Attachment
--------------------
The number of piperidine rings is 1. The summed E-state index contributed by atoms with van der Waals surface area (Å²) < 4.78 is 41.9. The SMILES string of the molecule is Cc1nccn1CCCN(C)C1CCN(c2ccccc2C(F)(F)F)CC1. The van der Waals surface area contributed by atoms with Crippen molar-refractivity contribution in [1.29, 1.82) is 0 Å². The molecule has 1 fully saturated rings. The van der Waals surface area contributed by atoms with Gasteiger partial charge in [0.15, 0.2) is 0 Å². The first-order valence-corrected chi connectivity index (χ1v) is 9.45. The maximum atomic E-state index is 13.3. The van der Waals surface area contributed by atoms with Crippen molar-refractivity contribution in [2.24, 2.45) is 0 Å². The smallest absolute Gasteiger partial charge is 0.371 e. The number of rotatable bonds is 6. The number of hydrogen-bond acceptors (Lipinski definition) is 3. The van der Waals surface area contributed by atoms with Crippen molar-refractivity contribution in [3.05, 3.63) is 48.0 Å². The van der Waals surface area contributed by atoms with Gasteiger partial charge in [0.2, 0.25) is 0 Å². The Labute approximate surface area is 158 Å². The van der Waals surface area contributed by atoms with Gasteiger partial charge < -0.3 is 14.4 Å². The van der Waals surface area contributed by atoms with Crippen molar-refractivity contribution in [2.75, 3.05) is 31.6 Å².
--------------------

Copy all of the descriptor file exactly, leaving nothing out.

The number of piperidine rings is 1. The summed E-state index contributed by atoms with van der Waals surface area (Å²) < 4.78 is 41.9. The SMILES string of the molecule is Cc1nccn1CCCN(C)C1CCN(c2ccccc2C(F)(F)F)CC1. The van der Waals surface area contributed by atoms with Crippen molar-refractivity contribution in [1.29, 1.82) is 0 Å². The molecule has 1 fully saturated rings. The van der Waals surface area contributed by atoms with Gasteiger partial charge in [0.15, 0.2) is 0 Å². The first-order valence-corrected chi connectivity index (χ1v) is 9.45. The maximum atomic E-state index is 13.3. The van der Waals surface area contributed by atoms with Crippen molar-refractivity contribution in [2.24, 2.45) is 0 Å². The smallest absolute Gasteiger partial charge is 0.371 e. The number of rotatable bonds is 6. The number of hydrogen-bond acceptors (Lipinski definition) is 3. The van der Waals surface area contributed by atoms with Crippen molar-refractivity contribution in [3.05, 3.63) is 48.0 Å². The van der Waals surface area contributed by atoms with Gasteiger partial charge in [0.2, 0.25) is 0 Å². The Labute approximate surface area is 158 Å². The van der Waals surface area contributed by atoms with Gasteiger partial charge < -0.3 is 14.4 Å². The van der Waals surface area contributed by atoms with Crippen molar-refractivity contribution in [2.75, 3.05) is 31.6 Å².